Black Fuse-like Electrical Connector?

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samblnc

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Working through an electrical issue (resolved), I encountered the connector shown in this image. It’s located next to the windshield washer pump. Opening it up revealed a glass protruding on one end, and a small metal tab protruding out of it. Putting a 12 V tester to both ends showed power on both. Anyone know if this is part looks to be intact and what its function is?

1973 C10.

Thanks.
 

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Jgonick

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73 wire diagram shows a fuse
 

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Randy and Easton

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@RustyPile will be along here shortly to fill you in but it’s the 3A fuse for the Ammeter in the dash if you still have it.

We had same set up on our 1976 )which should have been a volt meter) Nick was overly helpful in walking us through that setup and function. Easton eventually wanted a volt meter to stay in line with the year so we did the taking power from temp gauge setup and it’s been working correctly ever since. We removed the fuse and it’s just tucked away.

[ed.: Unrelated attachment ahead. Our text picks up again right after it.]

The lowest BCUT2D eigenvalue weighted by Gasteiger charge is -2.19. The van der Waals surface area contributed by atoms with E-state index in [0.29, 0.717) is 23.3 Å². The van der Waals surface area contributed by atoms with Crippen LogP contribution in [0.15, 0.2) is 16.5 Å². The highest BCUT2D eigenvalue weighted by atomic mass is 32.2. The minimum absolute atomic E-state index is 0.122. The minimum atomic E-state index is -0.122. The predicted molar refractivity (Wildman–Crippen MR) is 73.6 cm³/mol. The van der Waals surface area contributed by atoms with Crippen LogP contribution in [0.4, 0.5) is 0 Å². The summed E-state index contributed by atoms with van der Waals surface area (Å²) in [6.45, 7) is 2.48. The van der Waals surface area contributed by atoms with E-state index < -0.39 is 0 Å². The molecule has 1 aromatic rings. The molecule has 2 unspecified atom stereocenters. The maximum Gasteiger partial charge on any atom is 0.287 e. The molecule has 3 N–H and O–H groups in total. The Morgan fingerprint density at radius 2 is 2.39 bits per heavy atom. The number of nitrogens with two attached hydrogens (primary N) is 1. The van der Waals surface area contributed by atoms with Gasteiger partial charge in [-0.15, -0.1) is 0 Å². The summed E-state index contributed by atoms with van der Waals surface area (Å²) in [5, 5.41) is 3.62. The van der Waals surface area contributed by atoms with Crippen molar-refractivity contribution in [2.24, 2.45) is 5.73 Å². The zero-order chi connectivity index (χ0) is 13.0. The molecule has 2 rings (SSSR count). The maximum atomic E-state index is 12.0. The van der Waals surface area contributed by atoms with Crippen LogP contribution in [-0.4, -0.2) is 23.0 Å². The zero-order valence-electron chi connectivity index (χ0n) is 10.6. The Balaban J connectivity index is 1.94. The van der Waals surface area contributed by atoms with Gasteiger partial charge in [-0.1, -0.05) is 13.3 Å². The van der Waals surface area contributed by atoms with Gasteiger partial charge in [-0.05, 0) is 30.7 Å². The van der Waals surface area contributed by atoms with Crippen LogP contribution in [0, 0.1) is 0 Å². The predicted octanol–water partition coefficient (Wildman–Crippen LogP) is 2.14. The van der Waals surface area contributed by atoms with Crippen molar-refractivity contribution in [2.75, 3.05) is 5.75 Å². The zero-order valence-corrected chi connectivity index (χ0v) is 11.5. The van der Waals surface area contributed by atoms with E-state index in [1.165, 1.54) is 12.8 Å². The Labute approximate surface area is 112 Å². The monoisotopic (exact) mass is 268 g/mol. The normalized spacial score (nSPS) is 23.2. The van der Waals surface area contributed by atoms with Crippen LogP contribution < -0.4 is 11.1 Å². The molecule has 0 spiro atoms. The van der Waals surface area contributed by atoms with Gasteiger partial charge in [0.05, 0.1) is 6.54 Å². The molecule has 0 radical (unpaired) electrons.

Randy and Easton
 

samblnc

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Factory gauges.
 

75gmck25

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It’s one of two fuses for the ammeter. The 2nd one is over on the other side of the engine compartment.
 

samblnc

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With it disconnected like in the pics, I read 12 volts to ground on the left side. Just as a check, I put the meter on the right side, and also measured 12V to ground. Is that common? Expected 12 volts on one side. Is that an indication of another problem somewhere down the line? Backfeeding voltage?
 

Randy and Easton

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@samblnc No. It is a continuous loop that measures the amps along that circuit. Nick can explain the intricacies of how the length of wire in the loop measures the amps at the gauge but power is always in that loop.

Randy and E

This is how we replaced ammeter with a volt meter.
 

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75gmck25

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In the early squarebody trucks they used the wiring in the truck as a shunt with a known resistance, and an in-dash ammeter to “calculate” amperage. That avoided the risk of running full alternator amperage up to the dash and back to the engine compartment.

The dash gauge has the voltage at one fuse holder on one side, and the voltage from the other fuse holder on the other side. The fractional difference in the two voltages is used to “calculate” and display amperage on the gauge. It’s only accurate if you know the resistance of the shunt (which is the wiring in the truck), but as the truck gets older the wiring resistance changes. It will never be accurate, so just change to a voltmeter.
 

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